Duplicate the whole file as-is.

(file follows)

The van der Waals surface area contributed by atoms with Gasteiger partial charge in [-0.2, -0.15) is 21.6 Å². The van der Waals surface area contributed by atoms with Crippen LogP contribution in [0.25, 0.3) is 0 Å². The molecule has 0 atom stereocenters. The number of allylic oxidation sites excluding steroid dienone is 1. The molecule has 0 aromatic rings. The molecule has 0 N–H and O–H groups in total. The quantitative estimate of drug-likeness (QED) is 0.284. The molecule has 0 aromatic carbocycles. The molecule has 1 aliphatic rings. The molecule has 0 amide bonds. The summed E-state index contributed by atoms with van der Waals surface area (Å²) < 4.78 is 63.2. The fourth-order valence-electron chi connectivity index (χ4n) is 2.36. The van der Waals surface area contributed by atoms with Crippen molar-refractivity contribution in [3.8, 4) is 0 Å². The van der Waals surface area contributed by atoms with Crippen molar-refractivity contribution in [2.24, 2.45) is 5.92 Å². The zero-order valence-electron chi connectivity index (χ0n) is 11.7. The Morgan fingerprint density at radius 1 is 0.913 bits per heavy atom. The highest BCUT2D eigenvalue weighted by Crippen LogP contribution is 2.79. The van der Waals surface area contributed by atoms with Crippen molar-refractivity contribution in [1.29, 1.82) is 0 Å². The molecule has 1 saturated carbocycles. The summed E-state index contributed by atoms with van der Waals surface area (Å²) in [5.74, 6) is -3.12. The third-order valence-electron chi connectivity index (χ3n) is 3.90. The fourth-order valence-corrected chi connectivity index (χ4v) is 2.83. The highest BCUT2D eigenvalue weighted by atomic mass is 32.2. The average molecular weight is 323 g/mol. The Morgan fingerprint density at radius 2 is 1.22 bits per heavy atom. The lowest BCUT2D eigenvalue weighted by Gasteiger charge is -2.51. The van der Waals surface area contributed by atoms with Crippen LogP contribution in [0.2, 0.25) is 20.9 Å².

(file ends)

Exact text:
The van der Waals surface area contributed by atoms with Gasteiger partial charge in [-0.2, -0.15) is 21.6 Å². The van der Waals surface area contributed by atoms with Crippen LogP contribution in [0.25, 0.3) is 0 Å². The molecule has 0 atom stereocenters. The number of allylic oxidation sites excluding steroid dienone is 1. The molecule has 0 aromatic rings. The molecule has 0 N–H and O–H groups in total. The quantitative estimate of drug-likeness (QED) is 0.284. The molecule has 0 aromatic carbocycles. The molecule has 1 aliphatic rings. The molecule has 0 amide bonds. The summed E-state index contributed by atoms with van der Waals surface area (Å²) < 4.78 is 63.2. The fourth-order valence-electron chi connectivity index (χ4n) is 2.36. The van der Waals surface area contributed by atoms with Crippen molar-refractivity contribution in [3.8, 4) is 0 Å². The van der Waals surface area contributed by atoms with Crippen molar-refractivity contribution in [2.24, 2.45) is 5.92 Å². The zero-order valence-electron chi connectivity index (χ0n) is 11.7. The Morgan fingerprint density at radius 1 is 0.913 bits per heavy atom. The highest BCUT2D eigenvalue weighted by Crippen LogP contribution is 2.79. The van der Waals surface area contributed by atoms with Crippen molar-refractivity contribution in [1.29, 1.82) is 0 Å². The molecule has 1 saturated carbocycles. The summed E-state index contributed by atoms with van der Waals surface area (Å²) in [5.74, 6) is -3.12. The third-order valence-electron chi connectivity index (χ3n) is 3.90. The fourth-order valence-corrected chi connectivity index (χ4v) is 2.83. The highest BCUT2D eigenvalue weighted by atomic mass is 32.2. The average molecular weight is 323 g/mol. The Morgan fingerprint density at radius 2 is 1.22 bits per heavy atom. The lowest BCUT2D eigenvalue weighted by Gasteiger charge is -2.51. The van der Waals surface area contributed by atoms with Crippen LogP contribution in [0.2, 0.25) is 20.9 Å².